Does Running Have the Most Dysfunctional Governing Body in History?

Settle in, because I'm in a bit of a ranty mood.

I haven't comment on the doping scandals that popped in the news, first with the accusations against the Nike Oregon Project and, this past week, the IAAF data that got leaked. I hope the allegations are not true but fear that worse is still to come. Justin Lagat made a great point about the lack of names painting all elite runners with the same tarring brush. As he put it on Facebook, "From now henceforth, allegations with NUMBERS and NOT NAMES are a good as useless to me."

That said, running has a big problem with PEDs. The lack of names comes from the reluctance of the IAAF to enforce sensible rules to protect the honest athletes. Today, we get the news that the IAAF went back and found 28 athletes were using at the 2005 and 2007 World Championships. So far, no names have been made public.

Color me skeptical, but I don't think they would have gone back and looked at those results except for the data breach last week. The IAAF got embarrassed and is doing exactly what every entrenched bureaucracy does, throwing people under buses. Given an option, I think they'll do it by reputation and seek to avoid actually naming the individuals (as Justin pointed out). Much easier to smear (mostly retired) athletes by innuendo. Plus they get to point out how actively they pursue PEDs without doing anything about the current problems.

The various governing bodies need the spectacle of competition to drive revenues. World records also act to drive interest. It behooves them to treat the many questionable tests reported as outliers. An outrageous scenario? Look to Lance Armstrong and the International Cycling Union, whom Floyd Landis accused of protecting Armstrong.

Is it so hard to picture the same in running?

Now, on to Nick Symmonds.

USATF, in their usual immitigably tone-deaf manner, managed to bring back images of the bad-old-days of the AAU. As part of the agreement to be on the US team for Worlds, athletes are required to sign an agreement, part of which states that they will wear official Nike uniforms and gear at team events. The problem is that the term "team events" never gets defined. A good idea of what they meant can be inferred from a letter they sent along with the agreement, to wit: "Accordingly, please pack ONLY Team USA, Nike or unbranded apparel ..."

Man, it's almost like Nike hates real competition and uses the USATF as a bought-and-paid-for enforcement arm.

Remember the comment above about how bureaucracies react? Yep, they live down to that low standard. For starters, they questioned his honesty in bringing this up now when he had signed the agreement in the past. Of course, he was sponsored by Nike back then, so the point was irrelevant. Now he's sponsored by Brooks. He'd like to honor his contract by wearing Brooks gear at appropriate times. Hard to do when you're told to leave all your branded gear that doesn't have a swoosh on it at home.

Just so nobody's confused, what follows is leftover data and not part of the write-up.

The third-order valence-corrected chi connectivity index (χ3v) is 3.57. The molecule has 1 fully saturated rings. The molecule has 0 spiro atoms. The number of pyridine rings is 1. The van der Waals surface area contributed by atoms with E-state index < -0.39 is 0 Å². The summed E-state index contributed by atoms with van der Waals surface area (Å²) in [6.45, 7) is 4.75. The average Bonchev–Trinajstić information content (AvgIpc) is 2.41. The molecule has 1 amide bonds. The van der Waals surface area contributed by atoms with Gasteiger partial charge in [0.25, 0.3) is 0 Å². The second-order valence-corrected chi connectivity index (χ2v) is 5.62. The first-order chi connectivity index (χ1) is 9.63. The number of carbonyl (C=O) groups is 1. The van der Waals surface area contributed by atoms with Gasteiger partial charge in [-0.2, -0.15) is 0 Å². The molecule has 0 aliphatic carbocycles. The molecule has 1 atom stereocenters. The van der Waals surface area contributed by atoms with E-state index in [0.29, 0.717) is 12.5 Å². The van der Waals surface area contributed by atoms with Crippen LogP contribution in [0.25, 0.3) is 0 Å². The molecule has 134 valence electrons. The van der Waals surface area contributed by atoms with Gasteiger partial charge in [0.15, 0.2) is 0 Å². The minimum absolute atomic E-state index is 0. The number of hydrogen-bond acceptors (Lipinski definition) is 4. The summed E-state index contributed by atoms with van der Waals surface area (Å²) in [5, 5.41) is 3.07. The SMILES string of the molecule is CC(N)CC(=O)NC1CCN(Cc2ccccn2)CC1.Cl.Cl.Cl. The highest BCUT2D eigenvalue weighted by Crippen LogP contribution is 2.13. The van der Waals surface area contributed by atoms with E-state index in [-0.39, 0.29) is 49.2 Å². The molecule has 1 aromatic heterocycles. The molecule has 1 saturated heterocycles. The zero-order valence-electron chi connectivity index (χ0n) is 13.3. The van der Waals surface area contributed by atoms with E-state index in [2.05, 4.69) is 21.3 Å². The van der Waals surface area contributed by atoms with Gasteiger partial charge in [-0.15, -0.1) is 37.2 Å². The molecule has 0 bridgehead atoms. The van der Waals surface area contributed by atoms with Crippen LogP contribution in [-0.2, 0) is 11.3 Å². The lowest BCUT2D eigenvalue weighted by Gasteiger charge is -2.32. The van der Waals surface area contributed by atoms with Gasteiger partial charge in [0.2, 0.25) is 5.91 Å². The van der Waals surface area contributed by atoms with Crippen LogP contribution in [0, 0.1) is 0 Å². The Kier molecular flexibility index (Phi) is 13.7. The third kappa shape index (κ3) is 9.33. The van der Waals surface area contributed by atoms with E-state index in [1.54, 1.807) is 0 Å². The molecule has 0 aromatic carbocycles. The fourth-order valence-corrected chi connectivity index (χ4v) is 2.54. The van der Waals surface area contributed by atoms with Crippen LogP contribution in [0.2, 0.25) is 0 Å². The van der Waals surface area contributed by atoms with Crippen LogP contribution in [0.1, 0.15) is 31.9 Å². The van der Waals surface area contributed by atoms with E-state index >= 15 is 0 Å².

According to Nick, he got hassled by USATF officials in a hotel lobby for wearing Brooks stuff. I am unclear on how coffee-drinking becomes a team event. Nick evidently had similar questions, hence the reluctance to sign the contract without a better definition of terms.

The USATF refused to define the term. When Symmonds didn't sign, they sent out him a nicely passive-aggressive email stating, "Without you having submitted a fully executed USATF Statement of Conditions for the 2015 IAAF World Championships, I am disappointed to have to inform you that you will not be named to the U.S. Team in the men's 800m event."

Yep, all Symmonds' fault and they are so disappointed, but not enough to go against Nike.

Now, in the aftermath, the attacks continue. Alan Abrahamson, noted Olympic writer, put forth an article that seeks to subtlety paint Symmonds as greedy and looking to enhance the Symmonds brand. Cueing Abrahamson, "Consider: This predicament is entirely of Symmonds’ own making." This piece of prejudicial writing comes early in the article, clearly to color everything that follows.

Later in the article you can nearly hear Abrahamson harrumphing as he writes, "That he said he made “several offers” to help USATF draft a new Statement of Conditions is misleading and unhelpful . . .  who is Symmonds to take it upon himself to undertake such an individualized effort?"

Abrahamson finishes with a nice piece of character assassination:

Oh, and if 1:44.53 is your season’s best in the 800, and you’re looking at a field in Beijing that is going to be dramatically better than it was in Moscow two years ago, and you’re at risk of not even making the finals, you might make the choice that it’s better for your brand not to go but, instead, cast yourself as a crusader in the vein of the saintly Steve Prefontaine against USATF.

The doping problems, the sponsorship strongarm, follows on the heels of the delegate mess earlier this year where the governing board of the USATF overrode the vote of the membership to place USATF President Stephanie Hightower onto the IAAF board instead of Bob Hersh. Willie Banks, former Olympian and Board member summed it up succinctly as "totally unforgivable." 

It's becoming quite apparent that the organizing bodies have no respect for the athletes they presume to govern. It's almost like the athletes exist to fund the USATF for the employees instead of representing the best interests of the sport.